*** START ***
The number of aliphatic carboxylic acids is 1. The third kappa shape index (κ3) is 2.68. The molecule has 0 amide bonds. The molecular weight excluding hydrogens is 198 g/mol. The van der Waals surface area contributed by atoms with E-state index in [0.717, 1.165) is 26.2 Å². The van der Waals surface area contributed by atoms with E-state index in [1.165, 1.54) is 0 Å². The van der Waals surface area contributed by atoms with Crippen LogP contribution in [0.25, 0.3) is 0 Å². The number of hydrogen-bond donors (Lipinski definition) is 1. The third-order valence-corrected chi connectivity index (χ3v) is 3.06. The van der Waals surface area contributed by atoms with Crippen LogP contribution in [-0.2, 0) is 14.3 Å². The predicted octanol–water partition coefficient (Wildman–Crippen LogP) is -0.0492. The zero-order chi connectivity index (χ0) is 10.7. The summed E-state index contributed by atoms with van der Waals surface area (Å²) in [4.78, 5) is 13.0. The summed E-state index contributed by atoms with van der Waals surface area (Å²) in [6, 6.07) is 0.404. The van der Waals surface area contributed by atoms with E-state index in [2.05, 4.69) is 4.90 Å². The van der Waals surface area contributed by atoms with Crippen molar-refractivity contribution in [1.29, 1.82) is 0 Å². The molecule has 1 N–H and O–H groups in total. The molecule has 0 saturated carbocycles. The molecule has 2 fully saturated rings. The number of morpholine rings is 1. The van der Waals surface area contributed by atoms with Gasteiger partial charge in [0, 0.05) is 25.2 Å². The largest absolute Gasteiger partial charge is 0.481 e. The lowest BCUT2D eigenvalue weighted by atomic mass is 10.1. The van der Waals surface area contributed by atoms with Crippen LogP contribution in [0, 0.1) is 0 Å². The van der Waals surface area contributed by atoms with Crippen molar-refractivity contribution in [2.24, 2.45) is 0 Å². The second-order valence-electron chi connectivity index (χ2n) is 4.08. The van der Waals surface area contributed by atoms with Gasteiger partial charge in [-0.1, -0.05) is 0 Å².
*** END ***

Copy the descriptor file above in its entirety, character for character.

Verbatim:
The number of aliphatic carboxylic acids is 1. The third kappa shape index (κ3) is 2.68. The molecule has 0 amide bonds. The molecular weight excluding hydrogens is 198 g/mol. The van der Waals surface area contributed by atoms with E-state index in [0.717, 1.165) is 26.2 Å². The van der Waals surface area contributed by atoms with E-state index in [1.165, 1.54) is 0 Å². The van der Waals surface area contributed by atoms with Crippen LogP contribution in [0.25, 0.3) is 0 Å². The number of hydrogen-bond donors (Lipinski definition) is 1. The third-order valence-corrected chi connectivity index (χ3v) is 3.06. The van der Waals surface area contributed by atoms with Crippen LogP contribution in [-0.2, 0) is 14.3 Å². The predicted octanol–water partition coefficient (Wildman–Crippen LogP) is -0.0492. The zero-order chi connectivity index (χ0) is 10.7. The summed E-state index contributed by atoms with van der Waals surface area (Å²) in [4.78, 5) is 13.0. The summed E-state index contributed by atoms with van der Waals surface area (Å²) in [6, 6.07) is 0.404. The van der Waals surface area contributed by atoms with E-state index in [2.05, 4.69) is 4.90 Å². The van der Waals surface area contributed by atoms with Crippen molar-refractivity contribution in [1.29, 1.82) is 0 Å². The molecule has 1 N–H and O–H groups in total. The molecule has 0 saturated carbocycles. The molecule has 2 fully saturated rings. The number of morpholine rings is 1. The van der Waals surface area contributed by atoms with Gasteiger partial charge in [0, 0.05) is 25.2 Å². The largest absolute Gasteiger partial charge is 0.481 e. The lowest BCUT2D eigenvalue weighted by atomic mass is 10.1. The van der Waals surface area contributed by atoms with Crippen LogP contribution in [0, 0.1) is 0 Å². The van der Waals surface area contributed by atoms with Crippen molar-refractivity contribution in [2.24, 2.45) is 0 Å². The second-order valence-electron chi connectivity index (χ2n) is 4.08. The van der Waals surface area contributed by atoms with Gasteiger partial charge in [-0.1, -0.05) is 0 Å².